This process can be seen in the charts below that show the fat mass % and muscle mass % changes for women prior to, during, and after menopause.

Body composition changes in women before, during, and after menopause.

Source: Greendale, G. A., Sternfeld, B., Huang, M. H., Han, W., Karvonen-Gutierrez, C., Ruppert, K., Cauley, J. A., Finkelstein, J. S., Jiang, S.-F., and Karlamangla, A. S. “Changes in Body Composition and Weight During the Menopause Transition.” JCI Insight (March 7, 2019).

Risks for Long-term Health

The symptoms of menopause-related hormone changes can go on for many years and, for lots of women, be increasingly debilitating and have a significant effect on quality of life. Additionally, it’s important to also consider protecting our long-term health.

Muscle tissue is a big sponge for the sugar and carbohydrate energy we consume from food, so when we lose muscle our metabolism reduces and we have a higher risk of developing Type 2 Diabetes. Muscle and oestrogen are also critical for maintaining bone strength and the loss of both can put us at risk of osteoporosis.

Additionally we know that having long-term higher blood sugar, insulin and cortisol creates excess levels of inflammation in the body which is thought to increase our risk for cognitive decline, cardiovascular disease and cancers.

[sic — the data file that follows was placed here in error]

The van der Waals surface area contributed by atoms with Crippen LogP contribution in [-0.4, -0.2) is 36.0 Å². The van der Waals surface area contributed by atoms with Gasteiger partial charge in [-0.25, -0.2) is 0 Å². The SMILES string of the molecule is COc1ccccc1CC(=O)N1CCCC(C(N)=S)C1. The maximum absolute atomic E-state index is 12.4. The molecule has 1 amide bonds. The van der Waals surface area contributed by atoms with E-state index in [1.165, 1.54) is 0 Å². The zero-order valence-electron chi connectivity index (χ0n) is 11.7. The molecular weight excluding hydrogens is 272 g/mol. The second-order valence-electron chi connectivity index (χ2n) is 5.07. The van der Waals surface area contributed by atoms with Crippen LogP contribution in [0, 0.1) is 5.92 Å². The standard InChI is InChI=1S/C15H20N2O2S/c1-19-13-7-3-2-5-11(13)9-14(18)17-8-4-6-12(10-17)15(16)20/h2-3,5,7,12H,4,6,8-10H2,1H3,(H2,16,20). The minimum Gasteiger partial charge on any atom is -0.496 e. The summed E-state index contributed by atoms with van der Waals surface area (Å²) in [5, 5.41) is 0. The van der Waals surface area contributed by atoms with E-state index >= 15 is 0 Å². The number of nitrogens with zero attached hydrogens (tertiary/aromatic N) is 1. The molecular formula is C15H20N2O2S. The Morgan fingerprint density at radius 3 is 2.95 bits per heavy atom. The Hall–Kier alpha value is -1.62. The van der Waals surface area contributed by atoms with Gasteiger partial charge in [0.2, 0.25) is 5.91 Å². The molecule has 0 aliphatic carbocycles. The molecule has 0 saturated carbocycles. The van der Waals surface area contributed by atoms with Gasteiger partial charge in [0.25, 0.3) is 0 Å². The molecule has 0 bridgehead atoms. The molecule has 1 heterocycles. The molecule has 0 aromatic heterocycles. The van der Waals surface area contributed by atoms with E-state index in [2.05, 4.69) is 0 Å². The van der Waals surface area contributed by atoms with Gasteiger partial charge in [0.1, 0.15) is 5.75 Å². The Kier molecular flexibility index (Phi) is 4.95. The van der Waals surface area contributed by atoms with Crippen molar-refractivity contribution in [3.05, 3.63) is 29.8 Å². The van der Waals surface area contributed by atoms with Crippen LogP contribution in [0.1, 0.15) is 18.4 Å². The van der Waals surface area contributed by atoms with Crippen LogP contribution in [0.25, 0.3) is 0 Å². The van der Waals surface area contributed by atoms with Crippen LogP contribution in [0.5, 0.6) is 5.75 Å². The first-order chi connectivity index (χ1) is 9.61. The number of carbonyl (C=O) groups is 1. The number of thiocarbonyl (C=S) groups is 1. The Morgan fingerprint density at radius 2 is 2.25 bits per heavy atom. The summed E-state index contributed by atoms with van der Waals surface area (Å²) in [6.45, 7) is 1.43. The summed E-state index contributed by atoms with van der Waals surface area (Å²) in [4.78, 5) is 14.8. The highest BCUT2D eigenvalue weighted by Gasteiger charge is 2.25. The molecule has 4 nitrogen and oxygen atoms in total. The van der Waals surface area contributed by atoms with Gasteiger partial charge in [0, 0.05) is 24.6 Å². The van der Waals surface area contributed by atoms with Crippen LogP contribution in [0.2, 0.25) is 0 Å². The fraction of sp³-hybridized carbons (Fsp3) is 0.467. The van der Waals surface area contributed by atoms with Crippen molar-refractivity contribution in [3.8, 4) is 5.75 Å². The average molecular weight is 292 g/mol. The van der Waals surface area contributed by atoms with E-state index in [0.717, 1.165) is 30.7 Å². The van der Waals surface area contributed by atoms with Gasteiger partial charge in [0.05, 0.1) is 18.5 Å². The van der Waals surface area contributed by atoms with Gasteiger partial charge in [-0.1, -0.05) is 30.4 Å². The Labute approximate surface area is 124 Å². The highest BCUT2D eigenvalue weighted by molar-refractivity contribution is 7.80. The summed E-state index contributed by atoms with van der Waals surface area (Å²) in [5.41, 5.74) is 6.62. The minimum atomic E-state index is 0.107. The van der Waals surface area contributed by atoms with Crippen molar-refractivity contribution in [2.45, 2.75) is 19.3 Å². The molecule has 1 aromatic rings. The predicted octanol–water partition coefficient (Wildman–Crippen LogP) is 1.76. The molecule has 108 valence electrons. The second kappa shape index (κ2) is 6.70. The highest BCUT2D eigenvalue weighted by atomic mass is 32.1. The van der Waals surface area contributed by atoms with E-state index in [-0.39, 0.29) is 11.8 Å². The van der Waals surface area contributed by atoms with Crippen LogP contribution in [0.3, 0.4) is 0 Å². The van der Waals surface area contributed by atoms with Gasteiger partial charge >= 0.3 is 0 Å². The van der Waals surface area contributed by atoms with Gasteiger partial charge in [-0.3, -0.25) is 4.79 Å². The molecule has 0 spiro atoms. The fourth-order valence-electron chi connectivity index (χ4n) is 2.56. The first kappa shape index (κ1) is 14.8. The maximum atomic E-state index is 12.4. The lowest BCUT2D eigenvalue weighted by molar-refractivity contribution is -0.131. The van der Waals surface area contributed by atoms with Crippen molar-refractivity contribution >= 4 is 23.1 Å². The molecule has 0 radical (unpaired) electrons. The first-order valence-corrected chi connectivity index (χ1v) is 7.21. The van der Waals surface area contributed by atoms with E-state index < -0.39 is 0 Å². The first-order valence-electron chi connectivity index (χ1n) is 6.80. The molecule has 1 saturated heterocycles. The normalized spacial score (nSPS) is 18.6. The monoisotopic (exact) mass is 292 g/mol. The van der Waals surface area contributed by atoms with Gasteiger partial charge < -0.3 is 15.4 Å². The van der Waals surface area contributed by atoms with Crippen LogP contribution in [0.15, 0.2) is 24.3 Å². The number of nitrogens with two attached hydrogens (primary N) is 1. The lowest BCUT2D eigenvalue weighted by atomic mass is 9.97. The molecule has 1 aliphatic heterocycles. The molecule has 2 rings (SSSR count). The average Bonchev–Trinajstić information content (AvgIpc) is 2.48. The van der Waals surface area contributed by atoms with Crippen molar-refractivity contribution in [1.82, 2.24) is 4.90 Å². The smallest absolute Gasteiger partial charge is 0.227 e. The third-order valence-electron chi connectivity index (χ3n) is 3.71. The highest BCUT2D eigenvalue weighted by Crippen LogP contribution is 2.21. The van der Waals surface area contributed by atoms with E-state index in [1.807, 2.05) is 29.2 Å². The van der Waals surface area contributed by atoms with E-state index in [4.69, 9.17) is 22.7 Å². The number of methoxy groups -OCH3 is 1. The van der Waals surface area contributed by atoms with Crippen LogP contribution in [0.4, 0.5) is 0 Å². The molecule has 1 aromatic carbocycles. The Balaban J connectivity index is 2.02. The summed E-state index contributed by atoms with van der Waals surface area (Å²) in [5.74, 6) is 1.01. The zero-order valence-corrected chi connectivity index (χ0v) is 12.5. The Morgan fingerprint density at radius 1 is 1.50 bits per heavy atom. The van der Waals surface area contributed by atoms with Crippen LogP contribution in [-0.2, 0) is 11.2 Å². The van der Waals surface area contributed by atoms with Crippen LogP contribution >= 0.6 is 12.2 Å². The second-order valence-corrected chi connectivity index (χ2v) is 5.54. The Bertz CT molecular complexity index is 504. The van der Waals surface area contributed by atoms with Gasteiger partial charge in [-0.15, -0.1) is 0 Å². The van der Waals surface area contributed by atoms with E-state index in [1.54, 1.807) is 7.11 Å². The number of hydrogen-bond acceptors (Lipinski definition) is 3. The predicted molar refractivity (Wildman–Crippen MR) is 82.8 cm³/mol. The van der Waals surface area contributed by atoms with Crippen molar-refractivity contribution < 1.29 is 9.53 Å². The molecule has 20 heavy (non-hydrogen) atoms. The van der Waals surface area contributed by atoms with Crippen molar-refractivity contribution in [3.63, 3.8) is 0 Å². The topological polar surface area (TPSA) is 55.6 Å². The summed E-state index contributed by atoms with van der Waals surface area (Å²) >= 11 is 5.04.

So as you can see, whilst there is nothing wrong with caring about our appearance, there are a lot more health implications of these hormonal and body composition changes than just looks.


It doesn’t have to be like a Disaster Movie!

So at this point you're probably thinking that what I have described about menopause is like watching James Cameron's Titanic movie - an inevitable slide into the abyss! Thankfully, it certainly doesn't have to be. There are lots of things we can do to get in control and have a smoother menopause transition with fewer debilitating symptoms. We can also take action to help maintain a healthier body composition with good muscle mass and bone density so we can have a strong and resilient old lady body, which is way more important than just considering what we look like in the mirror.

Wherever you are in your hormone transition, the best time to start implementing nutrition and lifestyle changes is right now. Remember, it's never too early, and it's also never too late to make progress!


8 Tips to Balance Hormones and have a Healthy Body Composition

1. Commit to Starting Now and Being Consistent

Getting ahead of symptoms developing is likely going to mean a smoother ride. The more balanced your body and your hormones are in your late-reproductive years, the more balanced will be your transition through and into menopause. Healthy daily habits = healthy you.

Healthy Daily Habits = Healthy You

2. Quit Highly Processed Foods and Stop Drinking your Calories

Start buying ingredients and cooking rather than relying on pre-packaged convenience foods and takeaways. Make it manageable by introducing just 1 new recipe a week until you have 10 to 12 go-to recipes. Swap drinks containing sugar for water or herbal teas. Stop using plant milks containing sugar in tea and coffee. This will reduce your intake of sugar and unhealthy fats.

3. Balance your Blood Sugar

Balanced blood sugar requires less of the hormone insulin which helps to reduce fat tissue gain around the middle. Start by eating at least a palm-sized portion of protein at 3 meals a day and filling up on above-ground vegetables, with some root vegetables, beans and pulses too. Along with being essential for blood sugar balance, the amino acids from protein are essential building blocks for everything in your body including hormones and your muscles.